Activists say the Russians need to consider the possibility that Telegram is complying with the Kremlin’s legal requests. (Gavriil Grigorov, Sputnik, Kremlin Pool Photo via AP)

For example, the opposition Anya Kurbatova She noticed that both her normal messages and her secret chats were showing up as “read” when she knew the recipient hadn’t read them. She also noticed that sometimes when she logged out of a secret chat, the session was still marked as “open” and the messages could still be read. This should have been impossible: as each chat receives a unique encryption key that disappears after the session ends

In most cases, however, Telegram’s lack of transparency makes it “impossible to know what’s really going on…whether spyware or Kremlin informants have been used to break in,” according to WIRED.

The result was that much of the Russian opposition movement abandoned Telegram. “People left Russia in exile,” he told WIRED Ksenia Ermoshinaa researcher at Citizen Lab and the Center for Internet and Society, “and they left Telegram in exile!”

vulnerable interface

Experts say that the way it is designed Telegram allows access to user content for the mass surveillance. That is, if a government or other organization wanted to access citizen data, it could do so without making a formal request to the company.

“Telegram gives you pretty much anything,” he said jordan wildona researcher at the Institute for Strategic Dialogue, a think tank that tracks disinformation and extremism.

This is due, on the one hand, to the design of its application programming interface (API), the software portal through which application developers and researchers can connect to a platform and extract data from it for their own projects. In the case of Telegramthat data includes the text content and metadata of any group chats or public channels, and even a record of when users last logged on.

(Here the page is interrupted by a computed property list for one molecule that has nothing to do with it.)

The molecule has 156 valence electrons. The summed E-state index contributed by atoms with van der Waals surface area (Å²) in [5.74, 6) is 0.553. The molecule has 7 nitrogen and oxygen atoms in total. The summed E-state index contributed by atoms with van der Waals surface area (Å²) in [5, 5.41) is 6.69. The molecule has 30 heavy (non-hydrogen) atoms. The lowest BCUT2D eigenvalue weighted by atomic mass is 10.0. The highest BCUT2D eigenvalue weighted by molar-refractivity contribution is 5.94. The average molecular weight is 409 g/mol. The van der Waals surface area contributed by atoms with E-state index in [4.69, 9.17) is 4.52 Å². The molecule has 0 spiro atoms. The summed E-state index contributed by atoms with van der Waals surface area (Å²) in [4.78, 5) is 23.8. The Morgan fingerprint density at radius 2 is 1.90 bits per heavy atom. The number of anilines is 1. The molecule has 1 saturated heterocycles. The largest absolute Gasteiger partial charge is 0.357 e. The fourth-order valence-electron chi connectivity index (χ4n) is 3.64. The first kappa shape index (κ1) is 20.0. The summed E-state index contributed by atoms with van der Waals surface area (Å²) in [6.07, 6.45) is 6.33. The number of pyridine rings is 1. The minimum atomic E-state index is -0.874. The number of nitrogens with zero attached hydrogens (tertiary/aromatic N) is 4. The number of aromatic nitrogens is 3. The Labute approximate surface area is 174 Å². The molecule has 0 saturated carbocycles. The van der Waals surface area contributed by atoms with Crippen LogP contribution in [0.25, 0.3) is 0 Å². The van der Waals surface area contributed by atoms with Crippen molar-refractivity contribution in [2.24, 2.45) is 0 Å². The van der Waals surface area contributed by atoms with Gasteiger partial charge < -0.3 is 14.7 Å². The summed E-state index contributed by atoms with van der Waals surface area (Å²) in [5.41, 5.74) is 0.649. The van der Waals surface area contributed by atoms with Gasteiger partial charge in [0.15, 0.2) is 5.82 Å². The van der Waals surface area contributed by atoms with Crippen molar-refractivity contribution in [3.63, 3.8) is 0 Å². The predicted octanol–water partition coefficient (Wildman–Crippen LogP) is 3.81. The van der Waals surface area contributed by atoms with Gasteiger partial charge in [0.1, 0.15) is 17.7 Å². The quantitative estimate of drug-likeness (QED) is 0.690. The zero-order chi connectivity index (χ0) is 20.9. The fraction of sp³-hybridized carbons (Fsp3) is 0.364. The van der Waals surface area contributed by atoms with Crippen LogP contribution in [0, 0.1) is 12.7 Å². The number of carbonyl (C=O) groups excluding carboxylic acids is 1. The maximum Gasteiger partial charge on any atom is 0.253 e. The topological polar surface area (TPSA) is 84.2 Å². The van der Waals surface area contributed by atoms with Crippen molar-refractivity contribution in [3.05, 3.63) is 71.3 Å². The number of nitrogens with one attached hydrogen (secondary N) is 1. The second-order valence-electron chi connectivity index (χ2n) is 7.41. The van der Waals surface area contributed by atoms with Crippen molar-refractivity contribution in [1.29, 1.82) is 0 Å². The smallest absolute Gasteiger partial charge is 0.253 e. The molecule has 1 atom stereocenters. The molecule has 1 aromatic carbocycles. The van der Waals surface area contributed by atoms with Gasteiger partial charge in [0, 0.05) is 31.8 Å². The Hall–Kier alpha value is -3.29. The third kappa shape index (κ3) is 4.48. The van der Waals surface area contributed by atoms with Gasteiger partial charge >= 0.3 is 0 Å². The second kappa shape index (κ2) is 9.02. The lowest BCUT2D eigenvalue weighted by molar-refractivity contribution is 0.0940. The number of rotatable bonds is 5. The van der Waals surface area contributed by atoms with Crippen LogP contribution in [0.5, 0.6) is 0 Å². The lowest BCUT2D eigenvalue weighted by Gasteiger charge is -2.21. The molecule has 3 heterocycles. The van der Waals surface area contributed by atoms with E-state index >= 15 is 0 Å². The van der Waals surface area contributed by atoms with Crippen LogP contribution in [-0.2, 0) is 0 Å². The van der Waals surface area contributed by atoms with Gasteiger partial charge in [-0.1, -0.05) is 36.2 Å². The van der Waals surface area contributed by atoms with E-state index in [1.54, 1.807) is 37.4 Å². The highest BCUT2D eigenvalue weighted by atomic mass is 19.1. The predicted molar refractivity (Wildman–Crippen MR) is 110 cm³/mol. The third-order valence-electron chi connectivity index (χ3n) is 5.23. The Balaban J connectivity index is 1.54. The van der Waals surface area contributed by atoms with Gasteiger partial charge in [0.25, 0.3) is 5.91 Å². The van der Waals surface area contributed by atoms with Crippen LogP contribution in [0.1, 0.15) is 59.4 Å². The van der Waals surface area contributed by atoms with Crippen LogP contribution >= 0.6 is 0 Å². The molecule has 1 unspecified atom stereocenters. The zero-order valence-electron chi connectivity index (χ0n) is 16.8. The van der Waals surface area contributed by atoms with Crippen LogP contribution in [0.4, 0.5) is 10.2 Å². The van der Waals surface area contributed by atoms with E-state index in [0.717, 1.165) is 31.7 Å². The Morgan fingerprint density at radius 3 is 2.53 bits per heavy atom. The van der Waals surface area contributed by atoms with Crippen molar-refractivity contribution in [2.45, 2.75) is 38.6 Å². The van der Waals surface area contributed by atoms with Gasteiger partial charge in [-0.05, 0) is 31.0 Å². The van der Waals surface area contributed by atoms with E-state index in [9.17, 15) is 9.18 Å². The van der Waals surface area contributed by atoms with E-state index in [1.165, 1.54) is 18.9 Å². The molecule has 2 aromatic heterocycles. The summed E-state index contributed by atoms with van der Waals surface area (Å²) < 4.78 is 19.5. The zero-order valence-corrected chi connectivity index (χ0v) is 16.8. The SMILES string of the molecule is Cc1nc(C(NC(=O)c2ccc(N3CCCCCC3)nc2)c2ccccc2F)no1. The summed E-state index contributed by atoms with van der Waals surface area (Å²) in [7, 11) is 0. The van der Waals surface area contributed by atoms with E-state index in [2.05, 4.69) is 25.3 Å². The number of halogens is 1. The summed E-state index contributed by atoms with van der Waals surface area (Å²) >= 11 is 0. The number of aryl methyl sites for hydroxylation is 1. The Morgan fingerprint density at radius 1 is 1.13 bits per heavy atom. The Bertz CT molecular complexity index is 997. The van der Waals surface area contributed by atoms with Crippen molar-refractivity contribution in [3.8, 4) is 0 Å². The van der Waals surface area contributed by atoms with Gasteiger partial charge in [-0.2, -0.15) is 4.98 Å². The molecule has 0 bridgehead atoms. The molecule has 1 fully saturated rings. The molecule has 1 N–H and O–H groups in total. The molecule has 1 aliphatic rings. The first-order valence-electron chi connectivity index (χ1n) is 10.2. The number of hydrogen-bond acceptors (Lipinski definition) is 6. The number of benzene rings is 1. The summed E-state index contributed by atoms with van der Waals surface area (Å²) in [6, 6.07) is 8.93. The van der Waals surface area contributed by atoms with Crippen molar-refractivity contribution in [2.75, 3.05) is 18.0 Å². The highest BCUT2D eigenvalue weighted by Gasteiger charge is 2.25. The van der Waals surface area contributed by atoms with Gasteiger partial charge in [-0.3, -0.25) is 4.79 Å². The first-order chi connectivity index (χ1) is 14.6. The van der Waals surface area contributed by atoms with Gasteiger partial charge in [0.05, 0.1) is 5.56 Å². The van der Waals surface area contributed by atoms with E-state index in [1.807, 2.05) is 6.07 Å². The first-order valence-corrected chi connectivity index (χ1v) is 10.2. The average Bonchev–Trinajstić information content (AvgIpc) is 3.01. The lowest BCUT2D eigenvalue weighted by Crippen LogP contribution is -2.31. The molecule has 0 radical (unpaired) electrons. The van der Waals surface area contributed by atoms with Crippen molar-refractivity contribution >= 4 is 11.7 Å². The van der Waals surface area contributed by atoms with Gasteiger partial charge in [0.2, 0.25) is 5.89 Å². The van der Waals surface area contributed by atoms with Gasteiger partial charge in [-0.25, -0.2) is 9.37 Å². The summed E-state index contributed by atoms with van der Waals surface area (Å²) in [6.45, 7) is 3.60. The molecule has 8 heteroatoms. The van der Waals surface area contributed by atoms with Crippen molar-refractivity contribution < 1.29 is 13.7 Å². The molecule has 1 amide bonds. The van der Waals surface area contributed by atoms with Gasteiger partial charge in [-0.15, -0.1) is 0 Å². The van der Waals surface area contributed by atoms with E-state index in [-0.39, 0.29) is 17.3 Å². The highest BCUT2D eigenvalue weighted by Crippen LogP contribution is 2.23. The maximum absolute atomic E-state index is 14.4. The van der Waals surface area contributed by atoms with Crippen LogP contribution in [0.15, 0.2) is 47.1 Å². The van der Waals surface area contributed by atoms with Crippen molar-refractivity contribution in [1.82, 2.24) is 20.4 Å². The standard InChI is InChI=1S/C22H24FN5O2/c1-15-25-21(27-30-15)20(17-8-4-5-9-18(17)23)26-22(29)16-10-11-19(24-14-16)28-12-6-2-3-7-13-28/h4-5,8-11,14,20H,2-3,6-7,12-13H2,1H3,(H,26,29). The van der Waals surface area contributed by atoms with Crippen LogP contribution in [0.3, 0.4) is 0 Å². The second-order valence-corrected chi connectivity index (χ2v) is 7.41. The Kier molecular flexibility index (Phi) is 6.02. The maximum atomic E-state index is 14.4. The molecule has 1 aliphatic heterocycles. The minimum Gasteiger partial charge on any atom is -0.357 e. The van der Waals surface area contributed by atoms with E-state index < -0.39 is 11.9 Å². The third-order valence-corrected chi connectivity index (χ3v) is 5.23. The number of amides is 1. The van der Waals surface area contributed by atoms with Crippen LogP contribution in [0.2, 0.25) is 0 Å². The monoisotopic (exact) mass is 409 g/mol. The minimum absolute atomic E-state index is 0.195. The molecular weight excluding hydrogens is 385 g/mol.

Unlike WhatsApp or Signal, Telegram's end-to-end encryption is not the default and is not available for groups. Its encryption protocols also lack independent verification.

Unlike WhatsApp or Signal, Telegram’s end-to-end encryption is not the default and is not available for groups. Its encryption protocols also lack independent verification.

On the other hand, messages from Telegram they are also accessible to people inside the company. “In other words, Telegram has the ability to share almost any sensitive information that a government requests. Users just have to trust that it won’t,” he warns. WIRED.

It is not the only risk of using the application. The war in Ukraine showed that the design of Telegram has also put the people in danger: “At the beginning of the war… it was possible to fake Telegram’s location API to locate any user within a 3 kilometer radius if they had recently activated their location,” he explained Wildon.

Stanislav Seleznevlawyer of Agoraa human rights group that has represented thousands of people who have come under Kremlin scrutiny since 2005, told WIRED that he has “absolutely no doubt” that the Kremlin is exploiting the Telegram API on a large scale.

The Kremlin is investing hundreds of millions of dollars to bolster its internet infrastructure, including those that automatically scan social media platforms for illegal content, according to reports. For Seleznevalso is working with Russian tech companies like SeusLabwhich processes billions of social media pages and instant messaging chats a day, to build detailed profiles of users based on their “political activity.”

Still, huge numbers of Russians remain dependent on Telegram, and its growth at home and around the world has been spurred by the war in Ukraine rather than deterred.

“People still trust Telegram for some reason,” he said Andrey Soldatov, a freelance journalist who has been investigating the Russian security services for more than 20 years. “But i do not know why'”.

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Brian Adam